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Old 12-12-2005, 11:40   #1
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Voip who has it and which services do you youse to make calls

I have been using voice over IP for a year it has saved me a small fortune on telephone calls, I use it in the marina that I live in. I have wifi on my boat which gives me Internet access . What I would like to know is what services are the rest of you are using and what other benefits have you found. One of the major benefits which I found recently from my provider Skype was I was able to take a UK telephone number in London and all my friends and business acquaintances are able to ring me at the UK, at local call prices and it actually arrives on my boat via the Internet. Please give me some feedback on the subject. This is something Iíve Trying to get to the bottom of I have been talking to forums around the world on this issue. Paul at NeptuneNet
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Old 12-12-2005, 11:59   #2
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Vonage

We have been using Vonage for 5 years. We no longer have a physcial address as we are cruising full time, but we still have our home phone active.

Besides savings on the average of 100 US per month we have enjoyed the features. We have all of our voice mails emailed to us or access it online for nothing. Saves us money and our family money.

It is also important for the insurance comapny and credit cartd companies as they like a real phone number, not just this is my mom's.

We also have been using Skype for over a year and it has saved us a small fortune for making calls to the states while in the Caribe.
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Old 12-12-2005, 18:07   #3
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Vonage and 802.11b/g

I would suggest only using Vonage/Wifi as a backup to another calling arrangement.

I had put this type of system together, only to find that it cannot be relied on 100% of the time. Often, there is not enough bandwidth on an 802.11 signal (due to rocking, tidal changes, rain, trees, and various other dynamic issues facing boats).

Having spent maybe $600 on the system (15db gain omni ant, 1 watt power amp, heavy duty coax), I would have expected a little more reliability. We went back to GPRS/GSM cell phones as our primary mode of communication. This setup is fine for data, but isn't what I would have hoped for for VOIP.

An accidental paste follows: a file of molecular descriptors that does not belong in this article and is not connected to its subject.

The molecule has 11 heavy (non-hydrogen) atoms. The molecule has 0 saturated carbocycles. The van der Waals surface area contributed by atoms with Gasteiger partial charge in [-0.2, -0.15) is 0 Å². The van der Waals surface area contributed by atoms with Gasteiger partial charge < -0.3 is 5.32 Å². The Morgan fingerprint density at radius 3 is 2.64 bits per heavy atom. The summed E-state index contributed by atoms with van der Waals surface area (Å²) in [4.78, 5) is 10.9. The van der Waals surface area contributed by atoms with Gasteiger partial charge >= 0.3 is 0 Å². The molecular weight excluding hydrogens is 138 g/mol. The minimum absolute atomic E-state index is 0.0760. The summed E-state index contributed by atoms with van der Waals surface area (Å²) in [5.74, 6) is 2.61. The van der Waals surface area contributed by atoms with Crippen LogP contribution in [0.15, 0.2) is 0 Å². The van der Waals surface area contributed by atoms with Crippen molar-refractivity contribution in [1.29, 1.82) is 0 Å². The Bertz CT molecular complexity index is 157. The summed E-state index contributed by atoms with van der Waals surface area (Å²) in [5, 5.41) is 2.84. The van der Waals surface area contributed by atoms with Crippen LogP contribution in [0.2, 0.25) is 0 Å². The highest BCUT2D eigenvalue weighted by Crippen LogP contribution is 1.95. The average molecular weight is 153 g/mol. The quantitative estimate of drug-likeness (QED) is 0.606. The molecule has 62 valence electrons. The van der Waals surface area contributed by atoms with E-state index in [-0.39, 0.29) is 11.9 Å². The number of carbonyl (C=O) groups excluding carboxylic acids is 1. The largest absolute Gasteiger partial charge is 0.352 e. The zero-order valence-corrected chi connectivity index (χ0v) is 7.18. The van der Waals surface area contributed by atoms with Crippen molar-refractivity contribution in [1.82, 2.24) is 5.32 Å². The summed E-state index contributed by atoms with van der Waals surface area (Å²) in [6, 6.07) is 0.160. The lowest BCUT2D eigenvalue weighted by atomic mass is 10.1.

Of course... if you are in a remote location where calls home are extremely expensive, you can just deal with the less than reliable service to make some free calls.

PS: Vonage is by far the best company for VOIP. I have been using them since 2000 or so.
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Old 13-12-2005, 06:21   #4
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We're very pleased with the (financial) freedom Vonage offers, now that all of the USA is 'local'. Both Sean's cautions about reliability and the 911 issue are drawbacks for some users, tho' I would describe our Vonage access to be rock solid, ashore.

Bill, I'd appreciate you describing how you find it worth the monthly fee to be continuing your Vonage service while out cruising. It's obvious how this would be useful when plugged into the grid (e.g. PLC) but, out cruising, I don't see how this meets a need I haven't been meeting with Skype/ & SkypeOut. (When someone needs to 'call' us, they just shoot us an email - we have winlink on the boat - and we call them, assuming we have wifi access). I ask this because we had originally planned to return to the Med with our Vonage modem and are adding improved wifi reception somewhat like Sean describes. But after using Skype for a year over there, Vonage just seems like an unnecessary expense. What am I missing? (I should add that, if we winter in e.g. Turkey, restarting Vonage service would make a lot of sense).

Jack
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Old 13-12-2005, 07:44   #5
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I agree with Jack's description. It would seem that Skype would be a better alternative in dollars and cents.
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Old 13-12-2005, 07:46   #6
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fees

Our monthly Vonage fee is 16 dollars a month. Nothing else. It is paid by credit card automatically.

While in the US it gets us unlimited long distance in North America and 3-7 cents outside the US. We especially like the vmail feature and the fact that it is emailed as an attachment to any address we want.

Many credit card companies will not accept a skype address as a valid phone number.

We also have many contacts in the US that have used ourt number for years and we don't want to lose that. Skype only works when you have internet access. Vonage is transparent to the caller, no one has to send you an email to let you know they want to call. You call us leave a vmail and an email is sent to us or forwarded to any other number we designate. Also we can pick a phone and call for our vmail just like and answering machine.

We love SKYPE but the vmail feature is expensive. 30 bucks.

The other advantage is we can create a virtual number for my parents to call locally from WI, another for Shron's brother in CA, etc. These people are technologially impaired and this appears to blend in the mainstream.

We will use both as they have advantages.